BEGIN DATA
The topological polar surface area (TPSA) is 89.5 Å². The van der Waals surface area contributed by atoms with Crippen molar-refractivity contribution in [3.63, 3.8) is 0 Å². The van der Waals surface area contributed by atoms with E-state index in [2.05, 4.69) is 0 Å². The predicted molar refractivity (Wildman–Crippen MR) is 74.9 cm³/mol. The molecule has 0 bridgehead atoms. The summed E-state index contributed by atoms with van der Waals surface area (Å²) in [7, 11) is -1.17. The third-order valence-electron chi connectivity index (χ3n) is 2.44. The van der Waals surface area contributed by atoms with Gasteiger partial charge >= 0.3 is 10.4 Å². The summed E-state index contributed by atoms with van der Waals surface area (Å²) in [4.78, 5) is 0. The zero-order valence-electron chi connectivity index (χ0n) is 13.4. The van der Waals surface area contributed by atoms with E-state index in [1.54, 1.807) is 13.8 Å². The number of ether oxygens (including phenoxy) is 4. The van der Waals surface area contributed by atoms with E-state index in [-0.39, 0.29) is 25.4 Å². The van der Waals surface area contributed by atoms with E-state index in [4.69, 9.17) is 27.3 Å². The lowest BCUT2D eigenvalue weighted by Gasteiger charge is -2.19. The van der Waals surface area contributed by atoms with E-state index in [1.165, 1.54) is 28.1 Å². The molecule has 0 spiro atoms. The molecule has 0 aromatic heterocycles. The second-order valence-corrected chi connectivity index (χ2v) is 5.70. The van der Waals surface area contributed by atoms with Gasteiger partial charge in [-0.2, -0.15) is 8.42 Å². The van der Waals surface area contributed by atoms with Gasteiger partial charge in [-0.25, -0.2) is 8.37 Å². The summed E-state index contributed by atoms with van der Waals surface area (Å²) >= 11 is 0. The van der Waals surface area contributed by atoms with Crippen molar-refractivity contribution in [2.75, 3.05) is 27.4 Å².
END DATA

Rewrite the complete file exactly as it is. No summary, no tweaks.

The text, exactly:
The topological polar surface area (TPSA) is 89.5 Å². The van der Waals surface area contributed by atoms with Crippen molar-refractivity contribution in [3.63, 3.8) is 0 Å². The van der Waals surface area contributed by atoms with E-state index in [2.05, 4.69) is 0 Å². The predicted molar refractivity (Wildman–Crippen MR) is 74.9 cm³/mol. The molecule has 0 bridgehead atoms. The summed E-state index contributed by atoms with van der Waals surface area (Å²) in [7, 11) is -1.17. The third-order valence-electron chi connectivity index (χ3n) is 2.44. The van der Waals surface area contributed by atoms with Gasteiger partial charge >= 0.3 is 10.4 Å². The summed E-state index contributed by atoms with van der Waals surface area (Å²) in [4.78, 5) is 0. The zero-order valence-electron chi connectivity index (χ0n) is 13.4. The van der Waals surface area contributed by atoms with E-state index in [1.54, 1.807) is 13.8 Å². The number of ether oxygens (including phenoxy) is 4. The van der Waals surface area contributed by atoms with E-state index in [-0.39, 0.29) is 25.4 Å². The van der Waals surface area contributed by atoms with E-state index in [4.69, 9.17) is 27.3 Å². The lowest BCUT2D eigenvalue weighted by Gasteiger charge is -2.19. The van der Waals surface area contributed by atoms with E-state index in [1.165, 1.54) is 28.1 Å². The molecule has 0 spiro atoms. The molecule has 0 aromatic heterocycles. The second-order valence-corrected chi connectivity index (χ2v) is 5.70. The van der Waals surface area contributed by atoms with Gasteiger partial charge in [-0.2, -0.15) is 8.42 Å². The van der Waals surface area contributed by atoms with Gasteiger partial charge in [-0.25, -0.2) is 8.37 Å². The summed E-state index contributed by atoms with van der Waals surface area (Å²) >= 11 is 0. The van der Waals surface area contributed by atoms with Crippen molar-refractivity contribution in [2.75, 3.05) is 27.4 Å².